Skin phototype; types, reason, and references

Skin phototype is considered to be mainly related to the pigmentation of the skin and the ratio of eumelanin (brown pigments) to pheomelanin (yellow, red pigments) that it contains. 

Everyone has both pigments but in various proportions and it is the variability of these pigments that determines our skin color.

Caucasian skins express pheomelanin to a greater extent while black, dark, and mixed-race skins express eumelanin to a greater extent.

It is now known that these brown pigments have the ability to absorb the sun’s UV rays, which partially protects darker skin from its harmful effects.

Their photoprotective character leads to the following conclusion: the more eumelanin the skin contains, the darker it will be and the more naturally it will be protected from the sun.

However, it is important to remember that whatever the skin tone, this so-called natural protection is insufficient. The skin phototype, therefore, helps to predict possible sun damage to the skin. The most benign are dehydration or tightness and the most dangerous may be the appearance of skin cancer.

The skin phototype classification system was developed by Thomas B. Fitzpatrick in 1975. It is based on the sensitivity of the skin to sunburn and the ability of the skin to tan. The skin phototype can predict skin cancer risk.

Phototypes range from I to VI, and are primarily related to skin color. Skin color is determined by the amount of melanin in the skin, which is controlled by genetics. Melanin is the main line of natural protection for the skin against the damaging ultraviolet rays of the sun.

Although melanin provides protection from UV radiation, too much melanin can prevent the beneficial absorption of UV light for vitamin D synthesis.

Thus, there is a range of skin types around the world that are related to the intensity of sunlight in the ancestral environment. Melanin is a broad term for a group of natural pigments found in most organisms.

Reasons for skin phototype

Skin phototypes can be measured objectively using a skin-analyzing instrument. The skin phototype scale has been used extensively in population-based and case-control studies of skin cancer. It can be used for self-assessment of sun sensitivity through a questionnaire.

Skin phototype can be used in the field of dermatology to estimate the minimal erythema dose (MED) for initial dose phototherapy. Phototherapy is a treatment used for some skin conditions such as psoriasis, eczema, and jaundice in newborns.

Skin types IV-VI are at risk of hyperpigmentation or hypopigmentation with laser hair removal and laser resurfacing. They may also have pigmentation changes with chemical peeling.

The Fitzpatrick skin type classification system is outdated and subjective.

Skin phototype

Although the model is still used, it may not accurately reflect your risk of developing skin cancer. It’s possible that you will not meet all the characteristics of any one Fitzpatrick skin type.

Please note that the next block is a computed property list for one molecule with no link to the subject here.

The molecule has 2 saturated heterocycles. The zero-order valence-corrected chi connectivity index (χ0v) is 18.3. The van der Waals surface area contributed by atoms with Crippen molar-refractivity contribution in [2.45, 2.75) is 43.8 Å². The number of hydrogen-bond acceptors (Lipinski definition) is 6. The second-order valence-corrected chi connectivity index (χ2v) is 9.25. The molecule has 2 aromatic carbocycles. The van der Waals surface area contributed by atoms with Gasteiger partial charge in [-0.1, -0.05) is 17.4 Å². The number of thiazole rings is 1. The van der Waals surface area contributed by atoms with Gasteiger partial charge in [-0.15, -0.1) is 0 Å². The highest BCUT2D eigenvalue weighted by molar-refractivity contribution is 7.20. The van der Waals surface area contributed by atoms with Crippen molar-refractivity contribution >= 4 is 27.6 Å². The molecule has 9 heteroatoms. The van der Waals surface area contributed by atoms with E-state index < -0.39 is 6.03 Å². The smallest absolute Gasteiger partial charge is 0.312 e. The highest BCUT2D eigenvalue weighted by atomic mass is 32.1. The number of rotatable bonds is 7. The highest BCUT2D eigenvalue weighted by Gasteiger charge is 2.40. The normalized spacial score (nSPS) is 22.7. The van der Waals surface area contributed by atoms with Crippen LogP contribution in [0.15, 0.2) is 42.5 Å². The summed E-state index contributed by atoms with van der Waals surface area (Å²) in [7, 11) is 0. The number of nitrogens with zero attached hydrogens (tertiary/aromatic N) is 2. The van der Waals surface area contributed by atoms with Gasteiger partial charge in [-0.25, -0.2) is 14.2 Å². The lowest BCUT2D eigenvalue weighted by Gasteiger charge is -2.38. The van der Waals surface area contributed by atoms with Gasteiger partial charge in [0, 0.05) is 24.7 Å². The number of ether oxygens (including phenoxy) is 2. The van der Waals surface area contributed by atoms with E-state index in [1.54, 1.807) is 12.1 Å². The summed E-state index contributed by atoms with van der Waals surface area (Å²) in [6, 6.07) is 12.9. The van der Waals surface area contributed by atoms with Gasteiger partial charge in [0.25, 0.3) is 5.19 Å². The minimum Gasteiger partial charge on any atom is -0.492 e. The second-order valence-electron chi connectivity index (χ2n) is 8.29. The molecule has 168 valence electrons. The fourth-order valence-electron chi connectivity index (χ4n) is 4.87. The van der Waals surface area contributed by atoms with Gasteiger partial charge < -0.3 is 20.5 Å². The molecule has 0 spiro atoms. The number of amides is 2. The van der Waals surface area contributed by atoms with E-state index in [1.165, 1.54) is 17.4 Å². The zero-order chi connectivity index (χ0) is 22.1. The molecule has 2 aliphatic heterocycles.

A dermatologist may use this classification system, along with your history and other methods, to determine the appropriate settings for laser therapy.

The skin phototype scale began with only three phototypes, applicable to lighter skin. The current Fitzpatrick skin type classification has six types ranging from extremely fair (Type I) to very dark (type VI).

Types of skin phototypes

The phototypes are as follows:

Type I-Ivory white in color, Very pale, sometimes translucent, milky white or porcelain tone, easily blushes due to nervous tension, often with many freckles, burns easily, never tans. It is caused by the low content of melanin in this zone. This skin type is typical for Europeans.

Type II-White, burns easily, tans minimally with difficulty, burns moderately, tans moderately, the skin tans poorly and the tan does not last.

Type III-White, burns moderately, tans moderately.

Type IV-Beige or olive, burns minimally, tans moderately and easily.  The phototype is typical for residents of Latin America, Asia, the Caucasus, and the Mediterranean.

Type V- Moderately brown, rarely burns, tans profusely. dark, dark brown with a yellowish tint; no freckles. The phototype is found mainly in residents of Southeast Asia and many Latin American countries.

Type VI-Dark brown, bluish-black or black, never burns, tans profusely, The phototype is inherent in people from the African continent and Australian aborigines.

Traits such as hair color, eye color, and skin reaction to sun exposure are taken into account when determining skin phototype

Conclusion on skin phototypes

Fitzpatrick skin phototypes are typically used to determine the correct settings for phototherapy for certain skin conditions.

Phototypes may also be used to determine settings for cosmetic laser skin treatments and can help dermatologists and skin care professionals avoid damage to the skin, which may result in photoaging and pigmentation changes.

There are limitations with the scale, especially for People of Color, who may not fit neatly into one of the six types.

The limitations of medical professionals who rely on the scale have led to a limitation of education around skin cancer risk in People of Color, which may contribute to diagnosing skin cancer in later stages.

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Prota, G. (1997). Pigment cell research: what directions? Pigment Cell Res. 10511